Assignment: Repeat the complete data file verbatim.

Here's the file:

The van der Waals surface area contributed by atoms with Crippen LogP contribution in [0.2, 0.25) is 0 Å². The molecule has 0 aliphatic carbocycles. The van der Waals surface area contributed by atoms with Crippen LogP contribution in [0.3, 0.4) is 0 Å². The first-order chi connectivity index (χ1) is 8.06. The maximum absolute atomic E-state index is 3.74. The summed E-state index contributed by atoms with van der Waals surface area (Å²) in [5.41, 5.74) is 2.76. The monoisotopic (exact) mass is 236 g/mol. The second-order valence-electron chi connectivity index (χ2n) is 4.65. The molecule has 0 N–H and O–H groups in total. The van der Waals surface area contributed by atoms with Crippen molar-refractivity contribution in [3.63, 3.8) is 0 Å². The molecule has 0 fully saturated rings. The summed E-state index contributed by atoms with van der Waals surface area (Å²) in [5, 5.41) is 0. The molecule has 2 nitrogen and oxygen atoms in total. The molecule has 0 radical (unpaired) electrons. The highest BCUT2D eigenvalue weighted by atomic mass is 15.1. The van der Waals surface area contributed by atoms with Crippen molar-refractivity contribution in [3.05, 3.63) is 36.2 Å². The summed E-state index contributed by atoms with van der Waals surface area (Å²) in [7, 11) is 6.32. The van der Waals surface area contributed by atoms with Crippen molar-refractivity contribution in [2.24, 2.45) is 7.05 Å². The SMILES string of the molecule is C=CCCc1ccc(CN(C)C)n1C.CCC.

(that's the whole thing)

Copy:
The van der Waals surface area contributed by atoms with Crippen LogP contribution in [0.2, 0.25) is 0 Å². The molecule has 0 aliphatic carbocycles. The van der Waals surface area contributed by atoms with Crippen LogP contribution in [0.3, 0.4) is 0 Å². The first-order chi connectivity index (χ1) is 8.06. The maximum absolute atomic E-state index is 3.74. The summed E-state index contributed by atoms with van der Waals surface area (Å²) in [5.41, 5.74) is 2.76. The monoisotopic (exact) mass is 236 g/mol. The second-order valence-electron chi connectivity index (χ2n) is 4.65. The molecule has 0 N–H and O–H groups in total. The van der Waals surface area contributed by atoms with Crippen molar-refractivity contribution in [3.63, 3.8) is 0 Å². The molecule has 0 fully saturated rings. The summed E-state index contributed by atoms with van der Waals surface area (Å²) in [5, 5.41) is 0. The molecule has 2 nitrogen and oxygen atoms in total. The molecule has 0 radical (unpaired) electrons. The highest BCUT2D eigenvalue weighted by atomic mass is 15.1. The van der Waals surface area contributed by atoms with Crippen molar-refractivity contribution in [3.05, 3.63) is 36.2 Å². The summed E-state index contributed by atoms with van der Waals surface area (Å²) in [7, 11) is 6.32. The van der Waals surface area contributed by atoms with Crippen molar-refractivity contribution in [2.24, 2.45) is 7.05 Å². The SMILES string of the molecule is C=CCCc1ccc(CN(C)C)n1C.CCC.